Hanau Hauptbahnhof is a railway station in Hanau in the German state of Hesse, and is a major railway junction east of Frankfurt am Main. It was opened in 1867, but the current building was built in the late 1960s. It is located about 1.5 kilometres (0.93 mi) south-east of central Hanau. It is classified by Deutsche Bahn (DB) as a category 2 station and has many train services, including Intercity Express, regional and S-Bahn services.
|Location||Am Hauptbahnhof 14a, Hanau, Hesse|
|Owned by||Deutsche Bahn|
|Operated by||DB Station&Service|
|Fare zone||: 3001|
|Opened||1 May 1867|
|2010||About 20,000 |
Hanau Hauptbahnhof is a central hub of the railway network that is served by six routes. It is served by:
- Frankfurt-Hanau Railway (Hanau–Maintal–Frankfurt)
- Main-Spessart Railway (Hanau–Kahl–Aschaffenburg)
- Frankfurt-Bebra Railway
- Friedberg–Hanau railway to Friedberg
- Odenwald Railway (Hanau–Groß-Umstadt Wiebelsbach–Eberbach)
Today's Hanau Hauptbahnhof was opened on 1 May 1867 on the route of the Frankfurt–Bebra railway as a temporary terminus called Hanau Ost (east). The first station in Hanau was opened in 1848 as the terminus of the Frankfurt-Hanau Railway Company (Frankfurt-Hanauer Eisenbahn-Gesellschaft), which is west of central Hanau at the site of the current Hanau West station.
Hanau Ost station was built at the junction between the extension of the Frankfurt-Hanau railway (which runs on the north bank of the Main) connecting with the Main–Spessart railway to Aschaffenburg and the Kinzig Valley Railway to Bebra. Its position was chosen to allow the building of a bridge over the Main to Steinheim as part of the south bank route to Frankfurt. At the same time Hanau depot (Bahnbetriebswerk Hanau) was built at Heideäcker. An entrance building was built at Hanau Ost on the island between the line towards Fulda (northern tracks) and the line to Aschaffenburg (southern tracks).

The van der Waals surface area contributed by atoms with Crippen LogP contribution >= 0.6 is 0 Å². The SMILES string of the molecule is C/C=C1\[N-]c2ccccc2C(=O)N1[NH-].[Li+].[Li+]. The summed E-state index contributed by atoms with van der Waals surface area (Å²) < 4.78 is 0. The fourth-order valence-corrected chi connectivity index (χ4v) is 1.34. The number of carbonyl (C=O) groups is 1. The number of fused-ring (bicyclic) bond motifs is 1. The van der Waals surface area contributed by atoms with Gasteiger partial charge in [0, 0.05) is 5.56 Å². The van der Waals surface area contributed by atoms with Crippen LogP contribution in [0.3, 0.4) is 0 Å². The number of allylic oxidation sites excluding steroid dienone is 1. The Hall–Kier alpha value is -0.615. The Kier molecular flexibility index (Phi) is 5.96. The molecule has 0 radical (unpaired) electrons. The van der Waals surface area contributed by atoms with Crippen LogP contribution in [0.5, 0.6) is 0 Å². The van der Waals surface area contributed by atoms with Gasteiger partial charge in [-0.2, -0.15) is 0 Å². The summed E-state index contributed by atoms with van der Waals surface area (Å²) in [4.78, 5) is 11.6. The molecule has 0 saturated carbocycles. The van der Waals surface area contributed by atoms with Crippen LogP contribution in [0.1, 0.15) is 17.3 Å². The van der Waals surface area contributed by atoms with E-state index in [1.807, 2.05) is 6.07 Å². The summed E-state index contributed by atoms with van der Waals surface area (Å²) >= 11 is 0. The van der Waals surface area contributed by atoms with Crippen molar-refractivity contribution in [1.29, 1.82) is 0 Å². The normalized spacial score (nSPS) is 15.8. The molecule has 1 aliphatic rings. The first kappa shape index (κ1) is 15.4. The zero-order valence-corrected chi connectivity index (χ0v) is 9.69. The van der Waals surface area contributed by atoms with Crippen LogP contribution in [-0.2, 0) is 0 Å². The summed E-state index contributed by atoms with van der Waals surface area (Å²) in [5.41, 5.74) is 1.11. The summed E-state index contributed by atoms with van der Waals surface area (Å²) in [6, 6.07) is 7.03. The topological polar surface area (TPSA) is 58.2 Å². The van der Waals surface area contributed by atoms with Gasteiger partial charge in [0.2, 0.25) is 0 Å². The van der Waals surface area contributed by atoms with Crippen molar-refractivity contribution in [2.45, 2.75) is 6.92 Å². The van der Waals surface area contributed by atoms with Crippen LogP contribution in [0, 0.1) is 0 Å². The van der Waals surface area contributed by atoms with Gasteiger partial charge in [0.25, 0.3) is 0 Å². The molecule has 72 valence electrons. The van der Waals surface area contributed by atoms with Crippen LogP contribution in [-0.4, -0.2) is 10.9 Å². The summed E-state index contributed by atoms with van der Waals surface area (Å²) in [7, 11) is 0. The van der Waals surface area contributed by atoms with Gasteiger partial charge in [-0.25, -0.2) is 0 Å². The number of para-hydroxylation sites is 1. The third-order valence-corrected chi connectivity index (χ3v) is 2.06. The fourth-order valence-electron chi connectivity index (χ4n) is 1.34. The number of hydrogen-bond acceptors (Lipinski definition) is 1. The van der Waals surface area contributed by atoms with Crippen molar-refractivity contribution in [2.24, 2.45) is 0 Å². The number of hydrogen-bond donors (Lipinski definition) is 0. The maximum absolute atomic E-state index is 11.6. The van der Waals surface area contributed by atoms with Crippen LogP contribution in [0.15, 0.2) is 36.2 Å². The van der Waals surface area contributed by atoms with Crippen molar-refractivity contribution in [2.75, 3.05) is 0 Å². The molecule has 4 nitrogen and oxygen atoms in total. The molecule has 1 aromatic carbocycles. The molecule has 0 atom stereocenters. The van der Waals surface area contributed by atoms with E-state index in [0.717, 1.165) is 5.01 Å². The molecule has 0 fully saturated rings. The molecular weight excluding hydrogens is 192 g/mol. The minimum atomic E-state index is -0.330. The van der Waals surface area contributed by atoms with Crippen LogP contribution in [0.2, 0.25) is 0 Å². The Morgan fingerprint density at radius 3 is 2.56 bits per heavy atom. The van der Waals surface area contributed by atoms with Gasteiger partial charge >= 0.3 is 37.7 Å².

The constraints imposed by the position of the crossing of the Main explain why the station was built so far from the centre of the city, which is still a significant problem for public transport in Hanau: two centres must be served: the Hauptbahnhof and the downtown bus junction in Freiheitsplatz. Until the end of the Second World War, the station served a tram line of the Hanau Tramway (Hanauer Straßenbahn).
On 15 May 1927, the station was renamed from Hanau Ost station to Hanau Hauptbahnhof.
The original station building was demolished in 1966 and replaced by a building north of the tracks with a spacious station forecourt. The original location as an island station can still be recognised from the track numbering and road connections between the tracks to the nearby park and ride facility. The floor level of the main level of the new station was determined by the location of the existing pedestrian underpass, which was retained. Since the station was built partly in a former river bed of the Main, there will always be problems with water penetration, especially after storms. The passenger accessible part of the entrance building was transformed fundamentally in the early 1990s with the reorganisation of baggage and express freight operations.
Hanau station is classified by Deutsche Bahn (DB) as a category 2 station. It is connected by Intercity-Express and Intercity services to cities in a large part of Germany and some cities outside Germany.
|Berlin – Leipzig – Erfurt – Hanau – Frankfurt – Mannheim – Stuttgart – Munich||Every 2 hours|
|Berlin – Hildesheim – Kassel-Wilhelmshöhe – Hanau – Frankfurt – Mannheim – Karlsruhe – Freiburg – Basel Bad Bf – Basel SBB||Every 2 hours|
|(Kiel –) Hamburg – Osnabrück – Dortmund – Duisburg – Cologne – Koblenz – Frankfurt – Hanau – Würzburg – Nuremberg – Passau (– Linz – Vienna)||Individual services|
|Frankfurt – Hanau – Würzburg – Nuremberg – Passau - Linz - Vienna||Every 2 hours|
Hanau station is served by several Regional-Express and Regionalbahn lines. Since 1995 it has also been served by lines S8 and S9 of the Rhine-Main S-Bahn. There is also a central bus station in the station forecourt.
- "Stationspreisliste 2022" [Station price list 2022] (PDF) (in German). DB Station&Service. 7 February 2022. Retrieved 13 March 2022.
- Eisenbahnatlas Deutschland (German railway atlas) (2009/2010 ed.). Schweers + Wall. 2009. ISBN 978-3-89494-139-0.
- "Tarifinformationen 2021" (PDF). Rhein-Main-Verkehrsverbund. 1 January 2021. p. 139. Retrieved 8 April 2021.
- "Aus der Langeweile in die Ferne". Frankfurter Rundschau (in German). 3 April 2010. Archived from the original on 29 May 2010. Retrieved 2 July 2012.
- Thomas Noßke (2007). "Deutsche Reichsbahn-Gesellschaft, Änderung von Bahnhofsnamen" (in German). Retrieved 2 July 2012.